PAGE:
Rated 5.00 out of 5 based on 1 customer rating
(1 customer review)
Crystal Palace holds an important place in the heritage of motor sport in Britain. Today few remember that it was the scene of some of the first competitions for pioneering motorists. In 1937 a permanent road course was constructed. Its urban setting and railway-sleeper lined track provided spectators and drivers with the closest experience available to continental style street racing. Closing in 1972, the circuit operated in what many feel to have been the “golden era” of motor racing. Amongst many other things it witnessed the dramatic arrival of Austrian future world champion Jochen Rindt on the international motor racing scene.


Over some 670 pages, this monumental work provides the fullest possible documentation of Crystal Palace’s motor racing history. Hardbound in two volumes, case bound in a slip case, it has almost 90 illustrations, mostly previously unpublished. After an introduction briefly setting out the history of the venue, the book chronicles year-by-year the motor sporting competitions, starting with the Pioneering Years – Competitions 1896-1906 where 28 events have been uncovered. Later motorcycle sport thrived with racing on the pathways of the grounds and speedway.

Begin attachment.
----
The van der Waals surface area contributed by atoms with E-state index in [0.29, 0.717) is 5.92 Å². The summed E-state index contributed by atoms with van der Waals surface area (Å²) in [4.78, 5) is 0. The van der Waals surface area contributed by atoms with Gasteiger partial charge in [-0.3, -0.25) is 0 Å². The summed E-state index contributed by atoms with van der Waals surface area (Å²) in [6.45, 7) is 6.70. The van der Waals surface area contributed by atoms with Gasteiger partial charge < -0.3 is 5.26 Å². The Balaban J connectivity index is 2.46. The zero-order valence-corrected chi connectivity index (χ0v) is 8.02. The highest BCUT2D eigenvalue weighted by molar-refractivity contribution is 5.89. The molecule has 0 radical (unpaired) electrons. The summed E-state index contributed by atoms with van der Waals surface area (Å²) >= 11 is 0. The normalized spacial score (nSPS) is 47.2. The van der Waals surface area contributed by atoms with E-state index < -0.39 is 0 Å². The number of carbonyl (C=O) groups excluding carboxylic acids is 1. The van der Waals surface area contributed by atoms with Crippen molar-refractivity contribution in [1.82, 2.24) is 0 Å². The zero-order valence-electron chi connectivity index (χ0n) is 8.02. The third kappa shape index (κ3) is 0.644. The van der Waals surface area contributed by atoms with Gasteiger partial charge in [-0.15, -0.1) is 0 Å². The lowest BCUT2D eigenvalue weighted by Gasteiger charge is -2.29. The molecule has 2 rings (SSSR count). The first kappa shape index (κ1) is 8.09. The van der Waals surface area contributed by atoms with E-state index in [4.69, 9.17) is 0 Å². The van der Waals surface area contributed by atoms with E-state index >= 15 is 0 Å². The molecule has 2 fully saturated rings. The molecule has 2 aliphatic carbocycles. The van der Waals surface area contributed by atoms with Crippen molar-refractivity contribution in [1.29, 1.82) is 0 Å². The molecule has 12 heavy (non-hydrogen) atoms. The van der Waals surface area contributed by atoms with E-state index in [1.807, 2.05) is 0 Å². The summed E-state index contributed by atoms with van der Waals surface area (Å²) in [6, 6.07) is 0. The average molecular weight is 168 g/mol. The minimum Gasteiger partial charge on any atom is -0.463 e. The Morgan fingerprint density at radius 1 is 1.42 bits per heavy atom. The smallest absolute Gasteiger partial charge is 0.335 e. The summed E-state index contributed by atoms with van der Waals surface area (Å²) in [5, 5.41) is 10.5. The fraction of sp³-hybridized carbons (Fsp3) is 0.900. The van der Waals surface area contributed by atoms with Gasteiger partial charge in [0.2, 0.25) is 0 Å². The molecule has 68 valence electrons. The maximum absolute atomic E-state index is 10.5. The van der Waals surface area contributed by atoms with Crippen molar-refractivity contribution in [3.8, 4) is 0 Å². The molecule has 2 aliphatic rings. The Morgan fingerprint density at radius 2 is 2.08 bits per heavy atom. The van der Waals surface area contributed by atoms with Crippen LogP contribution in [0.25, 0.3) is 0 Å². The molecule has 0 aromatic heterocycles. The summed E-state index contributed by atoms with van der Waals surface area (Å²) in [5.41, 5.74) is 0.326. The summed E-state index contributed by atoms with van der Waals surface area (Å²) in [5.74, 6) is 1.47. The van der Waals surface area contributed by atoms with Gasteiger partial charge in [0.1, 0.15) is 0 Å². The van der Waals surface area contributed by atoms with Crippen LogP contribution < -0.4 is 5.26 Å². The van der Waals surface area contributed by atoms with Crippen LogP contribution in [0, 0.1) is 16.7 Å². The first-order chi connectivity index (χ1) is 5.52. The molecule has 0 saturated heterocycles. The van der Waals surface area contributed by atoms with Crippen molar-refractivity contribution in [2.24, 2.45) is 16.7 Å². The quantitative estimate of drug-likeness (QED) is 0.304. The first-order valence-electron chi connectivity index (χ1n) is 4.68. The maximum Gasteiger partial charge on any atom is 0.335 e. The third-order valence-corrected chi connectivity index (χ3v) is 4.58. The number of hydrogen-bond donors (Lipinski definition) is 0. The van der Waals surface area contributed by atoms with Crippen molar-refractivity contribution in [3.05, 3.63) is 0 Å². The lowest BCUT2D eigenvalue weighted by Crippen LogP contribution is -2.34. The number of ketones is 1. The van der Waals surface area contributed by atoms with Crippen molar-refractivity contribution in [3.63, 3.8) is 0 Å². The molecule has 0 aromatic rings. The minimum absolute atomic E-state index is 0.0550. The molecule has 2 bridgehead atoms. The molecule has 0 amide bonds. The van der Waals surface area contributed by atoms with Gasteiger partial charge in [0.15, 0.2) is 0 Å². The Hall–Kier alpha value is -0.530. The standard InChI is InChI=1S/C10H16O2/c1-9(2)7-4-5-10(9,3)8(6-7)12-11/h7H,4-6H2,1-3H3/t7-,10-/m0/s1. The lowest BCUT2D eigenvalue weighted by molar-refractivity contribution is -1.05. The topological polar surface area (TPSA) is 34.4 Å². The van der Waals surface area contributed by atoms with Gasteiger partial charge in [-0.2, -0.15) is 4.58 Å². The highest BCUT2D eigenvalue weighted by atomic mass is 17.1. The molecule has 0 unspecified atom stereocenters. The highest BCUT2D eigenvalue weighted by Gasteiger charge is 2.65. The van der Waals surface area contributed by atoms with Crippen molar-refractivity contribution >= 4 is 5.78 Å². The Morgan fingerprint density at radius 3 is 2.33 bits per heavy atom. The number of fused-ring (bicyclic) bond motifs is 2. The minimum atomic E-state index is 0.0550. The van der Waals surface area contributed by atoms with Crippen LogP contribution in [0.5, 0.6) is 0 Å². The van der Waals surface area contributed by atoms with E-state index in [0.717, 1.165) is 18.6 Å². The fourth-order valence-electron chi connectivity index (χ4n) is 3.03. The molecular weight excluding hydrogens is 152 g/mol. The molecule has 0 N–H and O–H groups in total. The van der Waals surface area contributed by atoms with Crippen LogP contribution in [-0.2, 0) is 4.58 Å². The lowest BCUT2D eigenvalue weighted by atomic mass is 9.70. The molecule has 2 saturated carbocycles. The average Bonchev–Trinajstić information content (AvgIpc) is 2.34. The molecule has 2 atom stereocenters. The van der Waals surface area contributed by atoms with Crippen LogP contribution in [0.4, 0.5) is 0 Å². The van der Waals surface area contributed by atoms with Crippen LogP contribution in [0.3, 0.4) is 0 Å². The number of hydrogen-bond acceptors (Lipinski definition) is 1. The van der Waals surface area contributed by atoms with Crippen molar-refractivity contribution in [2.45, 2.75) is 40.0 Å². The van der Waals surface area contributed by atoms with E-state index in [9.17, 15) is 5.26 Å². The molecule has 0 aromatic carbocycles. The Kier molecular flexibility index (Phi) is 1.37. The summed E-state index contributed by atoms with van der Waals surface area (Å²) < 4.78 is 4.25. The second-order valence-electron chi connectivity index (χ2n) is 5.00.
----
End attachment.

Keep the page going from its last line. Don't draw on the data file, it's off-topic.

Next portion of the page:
However, the main section of the book provides comprehensive data on all the car races held on the road circuit derived. Every race has a full entry list, including many chassis numbers of competing cars and, in most cases, full starting grids and results are provided. This data is followed by a description of the race and a lap chart of the leading positions. Motorcycle racing is not forgotten and all meetings are covered, albeit at a higher level. Finally the results of the sprints held from 1997 to 2000 are recorded.


  1. Rated 5 out of 5

    The Crystal Palace record books (there are two volumes) continue to maintain the traditionally high standard of the Formula One Register’s other publications. The red covers are a welcome departure from the usual black and the two volumes are contained within a slipcase which adds to the air of exclusivity. An interesting departure from the norm is the inclusion of some black and white photographs. For the motor racing bookworm these volumes provide plenty of absorbing data about the old Crystal Palace circuit. Time passes by with each dip into the entertaining pages. It’s all here, thanks to the diligent work of Richard Page.

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